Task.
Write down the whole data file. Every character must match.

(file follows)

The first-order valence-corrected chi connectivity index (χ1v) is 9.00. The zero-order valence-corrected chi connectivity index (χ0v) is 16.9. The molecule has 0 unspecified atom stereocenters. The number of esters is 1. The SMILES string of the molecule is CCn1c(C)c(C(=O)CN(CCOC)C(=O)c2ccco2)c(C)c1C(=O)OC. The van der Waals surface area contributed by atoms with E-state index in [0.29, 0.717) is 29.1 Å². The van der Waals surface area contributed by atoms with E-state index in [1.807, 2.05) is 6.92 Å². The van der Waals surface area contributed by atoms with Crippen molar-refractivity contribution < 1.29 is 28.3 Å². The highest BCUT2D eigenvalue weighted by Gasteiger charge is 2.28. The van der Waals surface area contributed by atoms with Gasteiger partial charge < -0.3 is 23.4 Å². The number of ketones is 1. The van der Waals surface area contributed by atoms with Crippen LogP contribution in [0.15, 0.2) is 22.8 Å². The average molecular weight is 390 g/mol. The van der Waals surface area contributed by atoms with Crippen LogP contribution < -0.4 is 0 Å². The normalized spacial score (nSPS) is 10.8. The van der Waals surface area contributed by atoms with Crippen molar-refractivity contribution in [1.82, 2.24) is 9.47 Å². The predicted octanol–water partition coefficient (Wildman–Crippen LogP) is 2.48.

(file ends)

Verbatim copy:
The first-order valence-corrected chi connectivity index (χ1v) is 9.00. The zero-order valence-corrected chi connectivity index (χ0v) is 16.9. The molecule has 0 unspecified atom stereocenters. The number of esters is 1. The SMILES string of the molecule is CCn1c(C)c(C(=O)CN(CCOC)C(=O)c2ccco2)c(C)c1C(=O)OC. The van der Waals surface area contributed by atoms with E-state index in [0.29, 0.717) is 29.1 Å². The van der Waals surface area contributed by atoms with E-state index in [1.807, 2.05) is 6.92 Å². The van der Waals surface area contributed by atoms with Crippen molar-refractivity contribution < 1.29 is 28.3 Å². The highest BCUT2D eigenvalue weighted by Gasteiger charge is 2.28. The van der Waals surface area contributed by atoms with Gasteiger partial charge < -0.3 is 23.4 Å². The number of ketones is 1. The van der Waals surface area contributed by atoms with Crippen LogP contribution in [0.15, 0.2) is 22.8 Å². The average molecular weight is 390 g/mol. The van der Waals surface area contributed by atoms with Crippen LogP contribution < -0.4 is 0 Å². The normalized spacial score (nSPS) is 10.8. The van der Waals surface area contributed by atoms with Crippen molar-refractivity contribution in [1.82, 2.24) is 9.47 Å². The predicted octanol–water partition coefficient (Wildman–Crippen LogP) is 2.48.